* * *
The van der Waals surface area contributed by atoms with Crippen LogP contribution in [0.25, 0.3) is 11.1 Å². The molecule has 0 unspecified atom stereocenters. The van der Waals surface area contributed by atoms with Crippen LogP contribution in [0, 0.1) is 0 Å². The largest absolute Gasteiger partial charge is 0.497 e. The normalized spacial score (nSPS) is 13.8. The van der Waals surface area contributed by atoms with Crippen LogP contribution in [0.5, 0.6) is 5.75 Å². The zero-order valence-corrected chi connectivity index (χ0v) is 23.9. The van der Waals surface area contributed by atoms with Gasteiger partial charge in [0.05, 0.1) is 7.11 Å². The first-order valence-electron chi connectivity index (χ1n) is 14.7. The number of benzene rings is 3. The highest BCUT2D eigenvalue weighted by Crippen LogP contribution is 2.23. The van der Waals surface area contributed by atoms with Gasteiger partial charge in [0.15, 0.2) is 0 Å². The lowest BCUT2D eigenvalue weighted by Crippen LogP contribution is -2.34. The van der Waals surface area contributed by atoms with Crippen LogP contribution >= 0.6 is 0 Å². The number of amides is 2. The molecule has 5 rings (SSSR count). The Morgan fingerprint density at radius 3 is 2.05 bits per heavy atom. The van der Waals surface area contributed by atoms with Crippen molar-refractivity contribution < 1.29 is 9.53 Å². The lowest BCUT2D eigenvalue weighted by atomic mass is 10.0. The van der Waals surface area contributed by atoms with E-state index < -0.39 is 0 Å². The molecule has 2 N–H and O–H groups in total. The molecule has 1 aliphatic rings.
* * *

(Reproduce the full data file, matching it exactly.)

The van der Waals surface area contributed by atoms with Crippen LogP contribution in [0.25, 0.3) is 11.1 Å². The molecule has 0 unspecified atom stereocenters. The van der Waals surface area contributed by atoms with Crippen LogP contribution in [0, 0.1) is 0 Å². The largest absolute Gasteiger partial charge is 0.497 e. The normalized spacial score (nSPS) is 13.8. The van der Waals surface area contributed by atoms with Crippen LogP contribution in [0.5, 0.6) is 5.75 Å². The zero-order valence-corrected chi connectivity index (χ0v) is 23.9. The van der Waals surface area contributed by atoms with Gasteiger partial charge in [0.05, 0.1) is 7.11 Å². The first-order valence-electron chi connectivity index (χ1n) is 14.7. The number of benzene rings is 3. The highest BCUT2D eigenvalue weighted by Crippen LogP contribution is 2.23. The van der Waals surface area contributed by atoms with Gasteiger partial charge in [0.15, 0.2) is 0 Å². The lowest BCUT2D eigenvalue weighted by Crippen LogP contribution is -2.34. The van der Waals surface area contributed by atoms with Crippen LogP contribution >= 0.6 is 0 Å². The number of amides is 2. The molecule has 5 rings (SSSR count). The Morgan fingerprint density at radius 3 is 2.05 bits per heavy atom. The van der Waals surface area contributed by atoms with Crippen molar-refractivity contribution < 1.29 is 9.53 Å². The lowest BCUT2D eigenvalue weighted by atomic mass is 10.0. The van der Waals surface area contributed by atoms with E-state index < -0.39 is 0 Å². The molecule has 2 N–H and O–H groups in total. The molecule has 1 aliphatic rings.